: In recommending the strategies for Suzuki Samurai in USA, we are going to suggest some comments about some of the strategic issues. These are: Market Targeting Positioning Relationship Distribution Pricing Promotion and Advertising MARKET TARGETING: Suzuki wants its Samurai to sell extensively in the US market. So to target market it should follow extensive targeting strategy. The car should not be for any specific Suzuki's Marketing Strategy in the U.S. segment but for all who needs a car. It will maximize the sales of the car and thus will increase revenue and profit. Moreover, it is likely to build customer awareness and eagerness to buy a Samurai in every potential car buyer. There are less risk as the research showed that there is huge demand for the earlier model and the market was preferring the Japanese vehicle as they were ensured about the quality of Japanese product and these vehicles were economical (Both mileage and price).

POSITIONING:

Three alternatives, including sport utility vehicle, compact pick-up truck, and a subcompact car, are mentioned earlier to position Samurai among the clients which. But research shows that customers perceive the car in different ways. To achieve higher market share and sales it will be unwise for Suzuki to impose any perception on consumers mind. And that is why it should avoid positioning the Samurai as a specific type of vehicle so as not to exclude large groups of potential buyers. From the research the agency found out that a young or young-at-heart person is a prospect for Samurai. Any sport utility buyer can be attracted by just looking at the vehicle, it can be perceived as a alternative to dull automobiles for small-car buyers and small truck purchaser were buying them to use as cars as the we less expensive many and more versatile than import subcompact cars. Although there are disadvantages regarding unpositioning the car but the 80-20 rule is more applicable here. As the vehicle has every characteristic to attract every possible market segment, adoption from ay of the segments would get the job done.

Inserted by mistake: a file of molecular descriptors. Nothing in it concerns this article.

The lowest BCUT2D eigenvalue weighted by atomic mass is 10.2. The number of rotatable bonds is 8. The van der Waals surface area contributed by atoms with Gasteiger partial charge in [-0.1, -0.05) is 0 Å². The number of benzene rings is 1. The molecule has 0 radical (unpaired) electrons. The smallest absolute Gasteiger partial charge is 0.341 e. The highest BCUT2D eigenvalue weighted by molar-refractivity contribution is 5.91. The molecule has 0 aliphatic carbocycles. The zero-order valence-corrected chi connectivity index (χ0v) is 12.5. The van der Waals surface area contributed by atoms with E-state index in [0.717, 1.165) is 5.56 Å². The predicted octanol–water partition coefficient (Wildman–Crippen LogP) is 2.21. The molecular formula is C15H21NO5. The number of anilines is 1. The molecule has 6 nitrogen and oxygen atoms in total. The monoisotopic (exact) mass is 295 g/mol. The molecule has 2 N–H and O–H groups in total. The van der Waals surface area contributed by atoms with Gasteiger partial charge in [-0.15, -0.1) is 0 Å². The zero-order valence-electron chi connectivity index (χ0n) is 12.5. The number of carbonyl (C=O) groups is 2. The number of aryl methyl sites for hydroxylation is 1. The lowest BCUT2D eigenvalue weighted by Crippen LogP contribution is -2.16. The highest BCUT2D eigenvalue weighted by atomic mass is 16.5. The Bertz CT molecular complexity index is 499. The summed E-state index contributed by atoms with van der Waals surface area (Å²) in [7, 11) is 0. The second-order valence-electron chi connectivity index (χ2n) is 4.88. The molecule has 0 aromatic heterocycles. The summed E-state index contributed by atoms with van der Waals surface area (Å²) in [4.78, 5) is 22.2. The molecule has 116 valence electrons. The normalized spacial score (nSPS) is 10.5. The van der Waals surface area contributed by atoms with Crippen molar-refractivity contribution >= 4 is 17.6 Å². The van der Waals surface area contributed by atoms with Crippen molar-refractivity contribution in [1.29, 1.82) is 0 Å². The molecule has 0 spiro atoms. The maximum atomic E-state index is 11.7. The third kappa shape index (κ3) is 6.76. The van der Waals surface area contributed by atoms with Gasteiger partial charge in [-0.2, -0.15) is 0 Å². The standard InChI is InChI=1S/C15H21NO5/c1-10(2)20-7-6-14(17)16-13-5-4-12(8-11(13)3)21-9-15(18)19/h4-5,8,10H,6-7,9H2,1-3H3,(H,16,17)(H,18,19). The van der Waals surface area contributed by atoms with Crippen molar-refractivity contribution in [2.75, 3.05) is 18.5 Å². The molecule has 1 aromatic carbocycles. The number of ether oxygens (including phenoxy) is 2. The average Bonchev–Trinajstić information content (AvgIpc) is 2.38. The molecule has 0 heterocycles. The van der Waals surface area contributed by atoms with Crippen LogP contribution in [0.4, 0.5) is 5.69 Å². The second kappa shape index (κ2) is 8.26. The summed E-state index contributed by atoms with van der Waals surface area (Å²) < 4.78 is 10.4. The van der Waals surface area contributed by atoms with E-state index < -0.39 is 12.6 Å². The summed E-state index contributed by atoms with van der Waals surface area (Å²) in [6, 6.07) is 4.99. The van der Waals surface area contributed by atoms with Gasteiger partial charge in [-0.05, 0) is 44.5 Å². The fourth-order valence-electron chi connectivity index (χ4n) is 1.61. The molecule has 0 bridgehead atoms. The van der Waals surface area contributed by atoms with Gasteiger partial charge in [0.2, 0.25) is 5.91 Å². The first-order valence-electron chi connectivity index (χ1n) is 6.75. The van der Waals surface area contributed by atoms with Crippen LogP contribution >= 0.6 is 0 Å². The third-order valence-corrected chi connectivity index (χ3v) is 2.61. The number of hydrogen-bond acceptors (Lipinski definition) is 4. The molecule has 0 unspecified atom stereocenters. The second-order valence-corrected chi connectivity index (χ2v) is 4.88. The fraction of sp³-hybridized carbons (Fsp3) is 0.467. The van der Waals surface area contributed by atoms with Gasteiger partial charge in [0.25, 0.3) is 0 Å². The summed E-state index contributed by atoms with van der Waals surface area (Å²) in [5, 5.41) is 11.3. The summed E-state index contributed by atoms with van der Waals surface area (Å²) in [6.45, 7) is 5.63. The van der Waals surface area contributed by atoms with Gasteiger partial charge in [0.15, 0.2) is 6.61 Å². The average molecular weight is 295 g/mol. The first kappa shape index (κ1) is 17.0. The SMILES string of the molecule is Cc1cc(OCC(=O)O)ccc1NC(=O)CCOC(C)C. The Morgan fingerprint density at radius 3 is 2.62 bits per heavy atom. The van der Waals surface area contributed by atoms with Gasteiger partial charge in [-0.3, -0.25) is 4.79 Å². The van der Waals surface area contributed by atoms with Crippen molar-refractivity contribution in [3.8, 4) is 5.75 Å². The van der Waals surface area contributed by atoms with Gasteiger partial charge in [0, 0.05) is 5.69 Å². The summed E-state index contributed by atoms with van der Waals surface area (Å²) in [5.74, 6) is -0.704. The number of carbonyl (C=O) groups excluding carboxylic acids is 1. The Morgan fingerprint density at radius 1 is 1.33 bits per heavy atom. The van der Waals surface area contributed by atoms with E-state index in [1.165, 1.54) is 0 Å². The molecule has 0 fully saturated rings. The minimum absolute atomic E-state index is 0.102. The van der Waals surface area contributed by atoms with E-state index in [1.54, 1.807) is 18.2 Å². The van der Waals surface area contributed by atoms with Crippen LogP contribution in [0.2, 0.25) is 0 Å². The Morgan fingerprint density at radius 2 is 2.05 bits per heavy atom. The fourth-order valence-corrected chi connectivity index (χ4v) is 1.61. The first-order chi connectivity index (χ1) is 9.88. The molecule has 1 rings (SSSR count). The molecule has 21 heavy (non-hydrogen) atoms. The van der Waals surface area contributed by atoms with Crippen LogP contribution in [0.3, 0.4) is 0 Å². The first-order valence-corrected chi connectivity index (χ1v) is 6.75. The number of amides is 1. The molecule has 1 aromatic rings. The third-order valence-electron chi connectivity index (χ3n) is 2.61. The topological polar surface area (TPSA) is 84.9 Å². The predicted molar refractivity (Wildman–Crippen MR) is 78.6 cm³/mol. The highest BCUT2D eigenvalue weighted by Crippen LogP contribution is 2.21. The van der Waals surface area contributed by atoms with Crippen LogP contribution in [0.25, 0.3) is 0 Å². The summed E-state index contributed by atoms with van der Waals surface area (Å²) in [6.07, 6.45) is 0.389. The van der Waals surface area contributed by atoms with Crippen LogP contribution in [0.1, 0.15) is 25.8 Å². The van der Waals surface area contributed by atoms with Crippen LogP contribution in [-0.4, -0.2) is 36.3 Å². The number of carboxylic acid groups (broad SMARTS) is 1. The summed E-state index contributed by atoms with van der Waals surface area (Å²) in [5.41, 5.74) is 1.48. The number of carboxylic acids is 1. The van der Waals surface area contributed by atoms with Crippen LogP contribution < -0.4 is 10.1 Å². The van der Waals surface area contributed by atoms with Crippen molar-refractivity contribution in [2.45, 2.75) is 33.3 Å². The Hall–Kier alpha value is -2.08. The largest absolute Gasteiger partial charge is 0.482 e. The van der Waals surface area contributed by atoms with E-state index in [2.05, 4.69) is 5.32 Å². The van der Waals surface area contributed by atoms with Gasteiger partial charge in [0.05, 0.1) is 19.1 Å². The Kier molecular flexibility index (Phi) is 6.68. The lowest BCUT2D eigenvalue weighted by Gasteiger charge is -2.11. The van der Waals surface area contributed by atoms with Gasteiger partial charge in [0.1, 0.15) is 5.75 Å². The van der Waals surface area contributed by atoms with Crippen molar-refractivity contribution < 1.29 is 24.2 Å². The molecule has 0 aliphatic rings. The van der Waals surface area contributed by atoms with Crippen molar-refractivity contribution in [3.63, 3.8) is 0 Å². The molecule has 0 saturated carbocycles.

RELATIONSHIP:

Relationship strategy should also be planned among the organizations, dealers and customers. In the modern world of business it is very hard for a single organization to run with the technology, financial constraint, access to market etc alone. So, Suzuki should take measures to build strategic alliance with potential companies in US. Relationship among dealers and customers are also important. Customer satisfaction and after sales servicing is two major issues that can play an effective role in positive attitude and perception towards Samurai.

DISTRIBUTION:

feature of VMS is the management of the distribution of the distribution channel by one organization. The firm that is Suzuki can go for vertical marketing system (VMS) for distribution. VMSs dominate the retailing sector. A primary the channel manager directs programming and coordination of channel activities and functions. Operating rules and guidelines indicate the functions of responsibilities of each participant. Management assistance and services are supplied to the participating organizations by the firm that is the channel leader.

ASMC can also practice competitive channel strategy simultaneously to increase sales of Samurai. Addition intensive may be offered to sell certain numbers of Samurai to each dealer in this regard.

PRICING:

As Suzuki already fixes price of the Samurai, there is very low option to offer any pricing strategy for this car. But still price can be used in various ways n the marketing program positioning strategy. These are: Price may be used as a signal to buyer because the price of Samurai is visible to the buyer and provides a basis of comparison between brands. It may be used to position the brand as a high-quality product at a less price.

It may be used as an instrument of competition. In the US market all of the similar cars are selling at $8000 - $13000 while Samurai is priced at $5995. So, undoubtedly it is a competitive factor.